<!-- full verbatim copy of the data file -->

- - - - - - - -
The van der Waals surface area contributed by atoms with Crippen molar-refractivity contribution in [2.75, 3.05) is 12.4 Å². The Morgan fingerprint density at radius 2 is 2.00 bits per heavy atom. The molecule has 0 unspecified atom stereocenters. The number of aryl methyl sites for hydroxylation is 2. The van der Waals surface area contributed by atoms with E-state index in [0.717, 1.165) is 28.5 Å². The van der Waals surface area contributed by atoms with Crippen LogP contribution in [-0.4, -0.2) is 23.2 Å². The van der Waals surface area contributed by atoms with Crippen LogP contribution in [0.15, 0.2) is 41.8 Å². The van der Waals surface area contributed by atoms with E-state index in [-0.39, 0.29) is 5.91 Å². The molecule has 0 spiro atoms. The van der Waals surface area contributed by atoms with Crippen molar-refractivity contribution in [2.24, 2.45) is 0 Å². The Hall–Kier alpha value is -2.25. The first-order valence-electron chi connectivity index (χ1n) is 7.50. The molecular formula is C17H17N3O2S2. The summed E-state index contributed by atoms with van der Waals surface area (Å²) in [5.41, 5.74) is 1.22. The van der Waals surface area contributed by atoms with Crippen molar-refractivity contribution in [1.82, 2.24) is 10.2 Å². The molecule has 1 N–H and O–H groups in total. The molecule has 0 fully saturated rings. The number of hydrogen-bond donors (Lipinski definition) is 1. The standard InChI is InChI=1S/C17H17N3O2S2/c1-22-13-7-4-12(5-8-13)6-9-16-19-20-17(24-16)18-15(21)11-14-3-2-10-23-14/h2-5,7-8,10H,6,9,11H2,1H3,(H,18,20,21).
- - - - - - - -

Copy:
The van der Waals surface area contributed by atoms with Crippen molar-refractivity contribution in [2.75, 3.05) is 12.4 Å². The Morgan fingerprint density at radius 2 is 2.00 bits per heavy atom. The molecule has 0 unspecified atom stereocenters. The number of aryl methyl sites for hydroxylation is 2. The van der Waals surface area contributed by atoms with E-state index in [0.717, 1.165) is 28.5 Å². The van der Waals surface area contributed by atoms with Crippen LogP contribution in [-0.4, -0.2) is 23.2 Å². The van der Waals surface area contributed by atoms with Crippen LogP contribution in [0.15, 0.2) is 41.8 Å². The van der Waals surface area contributed by atoms with E-state index in [-0.39, 0.29) is 5.91 Å². The molecule has 0 spiro atoms. The van der Waals surface area contributed by atoms with Crippen molar-refractivity contribution in [2.24, 2.45) is 0 Å². The Hall–Kier alpha value is -2.25. The first-order valence-electron chi connectivity index (χ1n) is 7.50. The molecular formula is C17H17N3O2S2. The summed E-state index contributed by atoms with van der Waals surface area (Å²) in [5.41, 5.74) is 1.22. The van der Waals surface area contributed by atoms with Crippen molar-refractivity contribution in [1.82, 2.24) is 10.2 Å². The molecule has 1 N–H and O–H groups in total. The molecule has 0 fully saturated rings. The number of hydrogen-bond donors (Lipinski definition) is 1. The standard InChI is InChI=1S/C17H17N3O2S2/c1-22-13-7-4-12(5-8-13)6-9-16-19-20-17(24-16)18-15(21)11-14-3-2-10-23-14/h2-5,7-8,10H,6,9,11H2,1H3,(H,18,20,21).